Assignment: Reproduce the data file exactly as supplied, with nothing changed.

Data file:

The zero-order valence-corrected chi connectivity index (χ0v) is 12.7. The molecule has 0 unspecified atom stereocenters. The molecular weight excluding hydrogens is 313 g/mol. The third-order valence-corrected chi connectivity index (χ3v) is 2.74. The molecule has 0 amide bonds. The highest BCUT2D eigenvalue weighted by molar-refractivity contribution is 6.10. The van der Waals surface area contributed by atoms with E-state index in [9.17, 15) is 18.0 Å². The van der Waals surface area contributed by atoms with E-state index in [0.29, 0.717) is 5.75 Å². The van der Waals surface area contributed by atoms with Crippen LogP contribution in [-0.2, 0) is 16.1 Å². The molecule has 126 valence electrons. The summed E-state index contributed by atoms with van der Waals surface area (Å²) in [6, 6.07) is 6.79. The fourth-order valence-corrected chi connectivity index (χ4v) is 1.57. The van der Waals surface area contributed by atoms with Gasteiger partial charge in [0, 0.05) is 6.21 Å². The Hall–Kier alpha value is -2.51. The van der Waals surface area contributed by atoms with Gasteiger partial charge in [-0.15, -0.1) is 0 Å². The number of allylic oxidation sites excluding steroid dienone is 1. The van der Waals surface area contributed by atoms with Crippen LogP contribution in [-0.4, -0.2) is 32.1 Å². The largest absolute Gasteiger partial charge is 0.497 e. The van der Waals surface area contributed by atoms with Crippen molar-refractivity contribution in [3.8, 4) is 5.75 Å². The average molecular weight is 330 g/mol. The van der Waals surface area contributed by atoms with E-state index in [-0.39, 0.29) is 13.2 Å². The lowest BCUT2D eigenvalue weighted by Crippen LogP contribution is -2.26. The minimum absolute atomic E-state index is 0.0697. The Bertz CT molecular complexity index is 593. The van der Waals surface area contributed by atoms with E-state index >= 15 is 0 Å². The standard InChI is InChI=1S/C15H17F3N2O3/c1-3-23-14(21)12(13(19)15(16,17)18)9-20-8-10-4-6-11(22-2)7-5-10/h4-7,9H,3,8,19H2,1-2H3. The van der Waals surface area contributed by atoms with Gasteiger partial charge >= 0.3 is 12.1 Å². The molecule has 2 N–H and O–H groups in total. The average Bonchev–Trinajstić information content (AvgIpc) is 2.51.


The zero-order valence-corrected chi connectivity index (χ0v) is 12.7. The molecule has 0 unspecified atom stereocenters. The molecular weight excluding hydrogens is 313 g/mol. The third-order valence-corrected chi connectivity index (χ3v) is 2.74. The molecule has 0 amide bonds. The highest BCUT2D eigenvalue weighted by molar-refractivity contribution is 6.10. The van der Waals surface area contributed by atoms with E-state index in [9.17, 15) is 18.0 Å². The van der Waals surface area contributed by atoms with E-state index in [0.29, 0.717) is 5.75 Å². The van der Waals surface area contributed by atoms with Crippen LogP contribution in [-0.2, 0) is 16.1 Å². The molecule has 126 valence electrons. The summed E-state index contributed by atoms with van der Waals surface area (Å²) in [6, 6.07) is 6.79. The fourth-order valence-corrected chi connectivity index (χ4v) is 1.57. The van der Waals surface area contributed by atoms with Gasteiger partial charge in [0, 0.05) is 6.21 Å². The Hall–Kier alpha value is -2.51. The van der Waals surface area contributed by atoms with Gasteiger partial charge in [-0.15, -0.1) is 0 Å². The number of allylic oxidation sites excluding steroid dienone is 1. The van der Waals surface area contributed by atoms with Crippen LogP contribution in [-0.4, -0.2) is 32.1 Å². The largest absolute Gasteiger partial charge is 0.497 e. The van der Waals surface area contributed by atoms with Crippen molar-refractivity contribution in [3.8, 4) is 5.75 Å². The average molecular weight is 330 g/mol. The van der Waals surface area contributed by atoms with E-state index in [-0.39, 0.29) is 13.2 Å². The lowest BCUT2D eigenvalue weighted by Crippen LogP contribution is -2.26. The minimum absolute atomic E-state index is 0.0697. The Bertz CT molecular complexity index is 593. The van der Waals surface area contributed by atoms with E-state index >= 15 is 0 Å². The standard InChI is InChI=1S/C15H17F3N2O3/c1-3-23-14(21)12(13(19)15(16,17)18)9-20-8-10-4-6-11(22-2)7-5-10/h4-7,9H,3,8,19H2,1-2H3. The van der Waals surface area contributed by atoms with Gasteiger partial charge >= 0.3 is 12.1 Å². The molecule has 2 N–H and O–H groups in total. The average Bonchev–Trinajstić information content (AvgIpc) is 2.51.